from thought-the-law-abiding-had-nothing-to-hide? department
The Uvalde Police Department – a recipient of 40% of the city’s budget – botched its response to a mass shooting at Robb Elementary School. Rather than rush at the sound of gunfire, the officers stopped advancing once they were adjacent to gunshots. It took another law enforcement agency (a Border Patrol Tactical Team) to stop the murder, which at that time numbered 19 students and two teachers.
As embarrassing new details continue to leak, the Uvalde Police Department has desperately tried to stop the constant drip. He decided to simply refuse to respond to nearly every one of the hundreds of school shooting-related inquiries he received. (The PD also refuses to cooperate with a federal investigation into the shooting, so it’s not just about obstructing taxpayers.)
And he benefited from an unexpected united front. The Texas Department of Security has come to the defense of the extremely defensive Uvalde Police Department, saying any information or documentation it may have on hand regarding the response to the shooting (including body camera footage ) cannot be disclosed because it could (and I quote) “allow criminals to anticipate weaknesses in law enforcement procedures.”
The procedure has been weakness, at least as it is practiced by the police officers of Uvalde. The training tells first responders sacrificing their own safety to protect others in active fire situations, but that just didn’t happen. Immediate statements from the department portrayed the officers as heroes, an illusion the PD failed even to maintain for 24 hours.
Uvalde’s PD clearly doesn’t want to divulge any information about his sloppy shooting response. As Jason Koebler reports for Motherboard, the PD retained private representation to engage in a legal war on its behalf, spending the public’s money to keep the documents out of their hands.
The city of Uvalde and its police department are working with a private law firm to prevent the release of nearly all records related to the mass shooting at Robb Elementary School in which 19 children and two teachers died, according to a letter obtained by Motherboard in response to a series of public information requests we made. The public records that Uvalde is trying to delete include body camera footage, photos, 911 calls, emails, text messages, criminal records, and more.
“The city has not voluntarily released any information to any member of the public,” city attorney Cynthia Trevino, who works for the private law firm Denton Navarro Rocha Bernal & Zech, wrote in a letter to the prosecutor. General of Texas, Ken Paxton. The city wrote the letter asking Paxton to determine what information he is required to release to the public, which is standard practice in Texas. Paxton’s office will eventually decide which of the city’s arguments have merit and determine what public documents, if any, it is required to release.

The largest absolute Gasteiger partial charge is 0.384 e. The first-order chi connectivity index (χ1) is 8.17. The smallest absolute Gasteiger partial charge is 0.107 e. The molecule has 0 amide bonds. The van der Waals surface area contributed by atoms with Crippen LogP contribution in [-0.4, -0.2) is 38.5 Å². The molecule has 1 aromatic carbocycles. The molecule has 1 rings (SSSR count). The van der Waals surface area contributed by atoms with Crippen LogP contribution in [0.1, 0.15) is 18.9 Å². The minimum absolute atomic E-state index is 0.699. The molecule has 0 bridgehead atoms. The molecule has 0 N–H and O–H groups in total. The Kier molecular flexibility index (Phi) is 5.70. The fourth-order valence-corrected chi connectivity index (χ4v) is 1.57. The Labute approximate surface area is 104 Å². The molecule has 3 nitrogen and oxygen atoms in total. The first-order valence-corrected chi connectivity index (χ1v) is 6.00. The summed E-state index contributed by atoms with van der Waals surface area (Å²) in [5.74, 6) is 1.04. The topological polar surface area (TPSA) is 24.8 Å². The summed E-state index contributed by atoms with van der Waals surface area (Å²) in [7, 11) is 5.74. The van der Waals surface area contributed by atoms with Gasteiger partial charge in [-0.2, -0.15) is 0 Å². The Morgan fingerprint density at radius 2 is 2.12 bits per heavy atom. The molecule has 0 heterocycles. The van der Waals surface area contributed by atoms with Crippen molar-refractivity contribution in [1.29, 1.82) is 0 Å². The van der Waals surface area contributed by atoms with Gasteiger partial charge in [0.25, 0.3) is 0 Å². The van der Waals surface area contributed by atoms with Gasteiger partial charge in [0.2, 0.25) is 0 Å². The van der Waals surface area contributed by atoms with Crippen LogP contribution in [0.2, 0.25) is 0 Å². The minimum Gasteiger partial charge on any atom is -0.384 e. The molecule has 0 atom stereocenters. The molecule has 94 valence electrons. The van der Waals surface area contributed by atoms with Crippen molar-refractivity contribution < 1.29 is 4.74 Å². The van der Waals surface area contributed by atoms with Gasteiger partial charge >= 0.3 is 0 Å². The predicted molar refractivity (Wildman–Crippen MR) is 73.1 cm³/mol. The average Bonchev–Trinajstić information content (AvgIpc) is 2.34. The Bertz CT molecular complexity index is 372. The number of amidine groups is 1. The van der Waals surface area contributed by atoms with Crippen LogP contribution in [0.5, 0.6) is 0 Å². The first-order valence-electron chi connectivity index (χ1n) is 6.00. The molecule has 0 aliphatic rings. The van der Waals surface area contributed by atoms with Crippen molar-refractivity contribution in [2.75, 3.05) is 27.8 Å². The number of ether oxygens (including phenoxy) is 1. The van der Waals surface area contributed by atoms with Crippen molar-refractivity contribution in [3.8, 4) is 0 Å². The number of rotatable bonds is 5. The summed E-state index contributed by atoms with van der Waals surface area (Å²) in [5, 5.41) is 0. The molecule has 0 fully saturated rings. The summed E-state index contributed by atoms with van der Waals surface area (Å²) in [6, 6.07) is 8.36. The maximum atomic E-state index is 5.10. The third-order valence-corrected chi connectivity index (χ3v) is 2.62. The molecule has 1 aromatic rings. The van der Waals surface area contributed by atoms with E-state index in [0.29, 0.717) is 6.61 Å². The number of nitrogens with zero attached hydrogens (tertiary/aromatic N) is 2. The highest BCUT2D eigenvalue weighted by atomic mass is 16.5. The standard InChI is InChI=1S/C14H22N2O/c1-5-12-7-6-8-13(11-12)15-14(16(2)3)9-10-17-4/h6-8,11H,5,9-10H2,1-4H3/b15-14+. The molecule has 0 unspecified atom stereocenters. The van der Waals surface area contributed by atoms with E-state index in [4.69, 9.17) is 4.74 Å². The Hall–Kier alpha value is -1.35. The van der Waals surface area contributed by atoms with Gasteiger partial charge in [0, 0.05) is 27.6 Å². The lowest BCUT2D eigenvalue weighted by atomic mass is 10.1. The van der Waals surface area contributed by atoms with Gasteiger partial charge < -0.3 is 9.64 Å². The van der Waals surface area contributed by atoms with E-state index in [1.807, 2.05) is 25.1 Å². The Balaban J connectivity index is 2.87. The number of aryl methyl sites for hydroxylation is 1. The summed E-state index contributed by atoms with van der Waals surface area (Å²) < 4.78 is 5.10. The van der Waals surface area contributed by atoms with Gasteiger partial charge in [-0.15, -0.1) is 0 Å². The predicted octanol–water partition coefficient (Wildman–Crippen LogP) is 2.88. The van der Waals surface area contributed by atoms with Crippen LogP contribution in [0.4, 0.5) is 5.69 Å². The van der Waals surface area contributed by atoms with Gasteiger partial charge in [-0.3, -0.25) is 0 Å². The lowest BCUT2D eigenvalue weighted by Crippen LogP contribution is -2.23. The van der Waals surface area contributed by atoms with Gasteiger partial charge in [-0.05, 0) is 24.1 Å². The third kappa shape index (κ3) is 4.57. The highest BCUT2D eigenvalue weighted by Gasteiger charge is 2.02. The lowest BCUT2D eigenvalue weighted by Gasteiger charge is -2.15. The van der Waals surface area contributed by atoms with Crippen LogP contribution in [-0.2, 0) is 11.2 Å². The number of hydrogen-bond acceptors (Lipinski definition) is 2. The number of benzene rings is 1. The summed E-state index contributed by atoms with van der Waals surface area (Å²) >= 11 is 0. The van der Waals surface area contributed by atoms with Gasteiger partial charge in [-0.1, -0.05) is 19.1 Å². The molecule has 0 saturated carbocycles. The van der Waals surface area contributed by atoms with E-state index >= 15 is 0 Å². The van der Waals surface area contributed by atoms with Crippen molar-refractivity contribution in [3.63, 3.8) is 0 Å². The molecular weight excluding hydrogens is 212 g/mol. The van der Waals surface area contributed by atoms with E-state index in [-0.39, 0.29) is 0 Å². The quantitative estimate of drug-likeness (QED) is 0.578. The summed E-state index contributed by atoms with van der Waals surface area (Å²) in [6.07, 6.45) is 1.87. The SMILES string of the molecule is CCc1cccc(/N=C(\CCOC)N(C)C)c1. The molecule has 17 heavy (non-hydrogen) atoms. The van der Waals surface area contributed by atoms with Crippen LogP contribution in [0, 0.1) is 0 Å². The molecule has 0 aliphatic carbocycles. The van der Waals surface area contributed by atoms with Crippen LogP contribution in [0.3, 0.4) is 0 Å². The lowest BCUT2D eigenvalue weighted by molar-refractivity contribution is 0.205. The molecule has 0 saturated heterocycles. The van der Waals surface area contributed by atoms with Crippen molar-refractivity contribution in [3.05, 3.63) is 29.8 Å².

Hiring an outside attorney is not necessarily unusual when a lot of litigation seems inevitable. What’s a bit more unusual is the private law firm’s approach to public records requests. Rather than presenting the reasons why certain documents and records could be exempted from disclosure, he chose to treat all requests as an inseparable mass to which any or all of the possible exemptions could apply.
The city says it received 148 separate public records requests (including several from Motherboard) and consolidated them all, making a general legal argument as to why it shouldn’t be required to respond to many of them.
That’s the law firm’s pitch to Attorney General Ken Paxton, hoping the AG will take its side and declare most of those 148 applications exempt from release. It may work with GA, but it certainly won’t work in court when the inevitable lawsuits for denied claims start rolling in.
But that’s the point. This gives Uvalde’s PD more time. This forces the plaintiffs to spend their time and money suing for access to the records battling a private law firm paid with public money to help Uvalde’s PD fuck the public.
This raises questions about what could be captured in documents and body camera footage. The concerted effort to prevent the disclosure of any information gives the distinct impression that this is a cover-up. What he hides is left to the imagination of the general public, who are no closer to having access to what the PD hides. Are there falsified reports? Cops filmed cowering in place? Cops mocking the terrified families waiting outside the school? Confusion? Chaos? Panic? Are law enforcement professionals much less heroic than they think?
Either way, it will eventually come out. It’s the PD that delays the inevitable. And the longer he fights, the angrier the audience will be. The PD was dishonest from the start. Now he is using public money against them.
Filed Under: faith, ken paxton, texas, texas dps, transparency, uvalde, uvalde pd